Communication is also the key to helping patients to feel comfortable entering the healthcare system again. A number of healthcare systems have turned to direct mail outreach and/or ramped up their use of video. Many institutions, including Stanford Heath Care, are reaching out to referring physicians via phone and other channels to equip them with information about the specifics of reopening so they can spread the work to their primary care patients. The goal is for referring physicians to be able to say to their patients, “Yes, Stanford has contacted me, and I feel very confident that you can go back.” According to David Perry, marketing efforts like these are producing results. Nationally, hospital revenues are beginning to rebound from their April lows.
The unprecedented need to achieve more but spend less- how to unlock the resources needed to fundmarketing investments
Given the pressing need to communicate with patients, staff, and influencers to bring patients back to healthcare systems, Marketing is taking on an even more important role in driving results. This increase in the strategic importance of marketing within the organization is an observation shared by webinar attendees and panelists alike. And it’s reflected in the attendee poll below. (Note:160 people attended the live webinar).
Despite the critical role that Marketing is now playing, budgets are extraordinarily tight. So marketers urgently need to find the money for essential investments that position the organization for long-term growth and/or the realization of operating efficiencies, while continuing to address the critical task of getting patients coming back through the door.
While there is funding available through operating budgets and some other traditional channels, these sources are unlikely to be enough to enable Marketing executives to fulfill the demands their departments are facing from across the organization. Marketers know they’re going to have to be able to do more with less. 30% of those polled listed the ability to operate more efficiently as the most important thing for marketing departments to focus on the post-COVID.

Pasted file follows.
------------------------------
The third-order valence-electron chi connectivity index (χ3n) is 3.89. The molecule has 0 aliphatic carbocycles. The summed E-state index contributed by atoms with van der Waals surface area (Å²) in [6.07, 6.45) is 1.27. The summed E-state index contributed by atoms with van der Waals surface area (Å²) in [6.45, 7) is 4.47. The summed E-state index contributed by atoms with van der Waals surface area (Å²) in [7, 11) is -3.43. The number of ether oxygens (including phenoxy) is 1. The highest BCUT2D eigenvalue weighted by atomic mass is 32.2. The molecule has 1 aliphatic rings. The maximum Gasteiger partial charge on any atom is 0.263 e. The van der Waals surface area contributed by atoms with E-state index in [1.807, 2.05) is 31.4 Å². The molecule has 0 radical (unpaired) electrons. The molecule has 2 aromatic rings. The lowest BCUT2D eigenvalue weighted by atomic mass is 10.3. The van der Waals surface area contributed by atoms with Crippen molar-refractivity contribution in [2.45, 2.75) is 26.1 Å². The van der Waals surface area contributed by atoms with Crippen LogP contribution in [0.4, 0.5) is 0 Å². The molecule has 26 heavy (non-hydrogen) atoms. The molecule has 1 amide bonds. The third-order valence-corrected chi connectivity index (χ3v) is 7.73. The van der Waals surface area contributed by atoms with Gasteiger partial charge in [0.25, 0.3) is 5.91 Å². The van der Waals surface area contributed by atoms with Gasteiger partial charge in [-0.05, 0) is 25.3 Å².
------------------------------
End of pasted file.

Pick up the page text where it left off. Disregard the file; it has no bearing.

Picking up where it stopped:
Most marketers are well aware that they could be operating more efficiently and cost effectively. The challenge lies in assessing and quantifying the current state and assessing and modelling what the future state should be that would maximize the ROI of an organizations’ brand and marketing operations (something BrandActive refers to as BMO)
BrandActive helps healthcare marketers optimize their organization’s BMO. We evaluate the entire model, from agency and vendor strategies and management, through to the process and technologies employed. We provide a quantified assessment of opportunities to improve, together with a road map and if needed, the resources required to make the change happen. The outcome of our work is a simplified, agile and efficient operating model, that is built to achieve better outcomes while expending fewer resources. The result is a BMO that maximizes ROI and allocates resources and spend to activities that are of the greatest value to the organization.